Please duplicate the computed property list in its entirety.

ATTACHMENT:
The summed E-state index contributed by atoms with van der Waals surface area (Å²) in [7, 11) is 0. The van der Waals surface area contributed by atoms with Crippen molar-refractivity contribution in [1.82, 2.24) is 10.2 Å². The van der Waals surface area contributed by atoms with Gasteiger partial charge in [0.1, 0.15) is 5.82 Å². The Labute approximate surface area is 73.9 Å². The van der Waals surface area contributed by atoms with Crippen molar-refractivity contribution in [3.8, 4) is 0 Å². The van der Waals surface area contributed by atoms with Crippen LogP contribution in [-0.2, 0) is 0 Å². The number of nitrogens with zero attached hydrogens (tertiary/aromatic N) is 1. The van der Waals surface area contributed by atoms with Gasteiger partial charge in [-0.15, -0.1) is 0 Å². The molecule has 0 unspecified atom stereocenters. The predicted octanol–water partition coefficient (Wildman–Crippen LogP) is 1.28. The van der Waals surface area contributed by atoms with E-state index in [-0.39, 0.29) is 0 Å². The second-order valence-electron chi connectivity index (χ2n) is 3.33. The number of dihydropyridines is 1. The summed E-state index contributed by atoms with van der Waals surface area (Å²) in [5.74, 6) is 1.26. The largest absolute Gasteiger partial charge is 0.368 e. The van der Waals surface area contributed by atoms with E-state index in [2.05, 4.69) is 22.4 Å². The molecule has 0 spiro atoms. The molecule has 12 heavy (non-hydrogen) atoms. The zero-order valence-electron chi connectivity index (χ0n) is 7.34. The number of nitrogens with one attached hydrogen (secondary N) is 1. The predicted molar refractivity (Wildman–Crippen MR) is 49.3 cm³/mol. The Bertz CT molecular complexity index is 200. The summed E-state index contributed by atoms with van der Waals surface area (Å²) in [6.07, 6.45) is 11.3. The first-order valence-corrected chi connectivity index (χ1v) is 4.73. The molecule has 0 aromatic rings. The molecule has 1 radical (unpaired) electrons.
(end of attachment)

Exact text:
The summed E-state index contributed by atoms with van der Waals surface area (Å²) in [7, 11) is 0. The van der Waals surface area contributed by atoms with Crippen molar-refractivity contribution in [1.82, 2.24) is 10.2 Å². The van der Waals surface area contributed by atoms with Gasteiger partial charge in [0.1, 0.15) is 5.82 Å². The Labute approximate surface area is 73.9 Å². The van der Waals surface area contributed by atoms with Crippen molar-refractivity contribution in [3.8, 4) is 0 Å². The van der Waals surface area contributed by atoms with Crippen LogP contribution in [-0.2, 0) is 0 Å². The number of nitrogens with zero attached hydrogens (tertiary/aromatic N) is 1. The van der Waals surface area contributed by atoms with Gasteiger partial charge in [-0.15, -0.1) is 0 Å². The molecule has 0 unspecified atom stereocenters. The predicted octanol–water partition coefficient (Wildman–Crippen LogP) is 1.28. The van der Waals surface area contributed by atoms with E-state index in [-0.39, 0.29) is 0 Å². The second-order valence-electron chi connectivity index (χ2n) is 3.33. The number of dihydropyridines is 1. The summed E-state index contributed by atoms with van der Waals surface area (Å²) in [5.74, 6) is 1.26. The largest absolute Gasteiger partial charge is 0.368 e. The van der Waals surface area contributed by atoms with E-state index in [2.05, 4.69) is 22.4 Å². The molecule has 0 spiro atoms. The molecule has 12 heavy (non-hydrogen) atoms. The zero-order valence-electron chi connectivity index (χ0n) is 7.34. The number of nitrogens with one attached hydrogen (secondary N) is 1. The predicted molar refractivity (Wildman–Crippen MR) is 49.3 cm³/mol. The Bertz CT molecular complexity index is 200. The summed E-state index contributed by atoms with van der Waals surface area (Å²) in [6.07, 6.45) is 11.3. The first-order valence-corrected chi connectivity index (χ1v) is 4.73. The molecule has 0 aromatic rings. The molecule has 1 radical (unpaired) electrons.